A way to efficiently handle resources within building and demolition waste, thereby reducing the environmental impact, is to prolong the life cycle of clay bricks by cleaning the bricks and reusing them.
This is exactly what the REBRICK project does. Over the past eight years Danish REBRICK (in Danish Gamle Mursten), has developed and demonstrated a technology that exploits the huge recycling potential of used bricks. This happens through automated sorting of demolition wastes where old bricks are separated and cleaned using vibrational rasping.
Each reused brick saves 0,5 kilo of CO2 emissions compared to building with new bricks. Put into perspective, building a one-family house takes 16,000 bricks, saving approximately 8 tonnes of CO2.
The cleaning process – from waste to product
The demolition brick debris is loaded into a hopper, which is then transported on conveyers to the separator that separates mortar and other materials, such as wires, cement and wood from the bricks. An automated system further separates whole bricks from damaged bricks. The bricks are then cleaned in a patented, vibration-based process. After cleaning, the bricks are manually sorted according to their visual characteristics, quality and value. Each brick is then placed on a conveyer system to be automatically stacked and wrapped by a robot. The bricks are then ready for a prolonged life in a new building:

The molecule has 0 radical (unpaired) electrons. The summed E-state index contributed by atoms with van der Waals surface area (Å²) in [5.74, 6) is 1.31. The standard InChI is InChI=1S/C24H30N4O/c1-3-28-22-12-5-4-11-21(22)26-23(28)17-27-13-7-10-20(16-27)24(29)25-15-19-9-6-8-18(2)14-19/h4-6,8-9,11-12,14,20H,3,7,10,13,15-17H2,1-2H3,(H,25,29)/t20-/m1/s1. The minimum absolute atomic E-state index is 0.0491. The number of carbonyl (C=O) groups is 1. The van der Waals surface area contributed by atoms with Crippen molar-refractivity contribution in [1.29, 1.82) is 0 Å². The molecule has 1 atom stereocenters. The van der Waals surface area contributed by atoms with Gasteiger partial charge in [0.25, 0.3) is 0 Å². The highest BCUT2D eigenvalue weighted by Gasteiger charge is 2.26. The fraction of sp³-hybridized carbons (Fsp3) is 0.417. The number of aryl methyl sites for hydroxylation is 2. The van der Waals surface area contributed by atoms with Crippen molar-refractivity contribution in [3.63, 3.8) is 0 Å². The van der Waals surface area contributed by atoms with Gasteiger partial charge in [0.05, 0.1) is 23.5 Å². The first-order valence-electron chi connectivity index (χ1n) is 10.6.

“When we receive building waste at our factory, we use a vibrational technology to clean the bricks and we sort them by hand. No water or chemicals are used in the process. By using this technology, we can make large quantities of bricks available to the market,” explained Claus Juul Nielsen, CEO at REBRICK.
First market uptake of brick cleaning technology
The REBRICK project aims to create the first market uptake of a technology that enables a change of paradigm within demolition waste handling and recycling in Europe. Currently, building and demolition waste including cement, mortar and bricks is either landfilled or crushed and recycled. This happens despite the fact that bricks can easily last for several centuries. The production of new bricks is very energy and resource intensive, and therefore, the ability to reuse bricks will have a major environmental impact through reduced CO2 emissions and reduction of waste:
“In many cases we know the origin and history behind the individual bricks. The history is passed on from the old bricks to the new building. This way, the bricks and the new building come to share the same story,” said Claus Juul Nielsen, CEO at Rebrick.
Danish ministers want to build with old bricks
The REBRICK project has also caught the attention of three Danish ministers. Together, the ministers for Climate, Energy and Building, the Environment and Housing, Urban and Rural Affairs have spearheaded a initiative that puts the spotlight on reuse of old bricks in our buildings. The initiative is part of the Danish Governments building policy strategy (in Danish only) aimed at increasing recycling and reuse of building materials:
“It makes really good sense to reuse old bricks which are still of high quality. I am convinced that we can create a new and resource-conscious market, which can promote sustainable building in Denmark, if we become better at reusing materials in building construction. When we reuse the old bricks, we not only think in terms of resources, we also add details and history to our buildings, which carries great value in other ways. So there is a lot to gain by investigating possibilities a bit more in detail,” says Minister for Climate, Energy and Building Rasmus Helveg Petersen.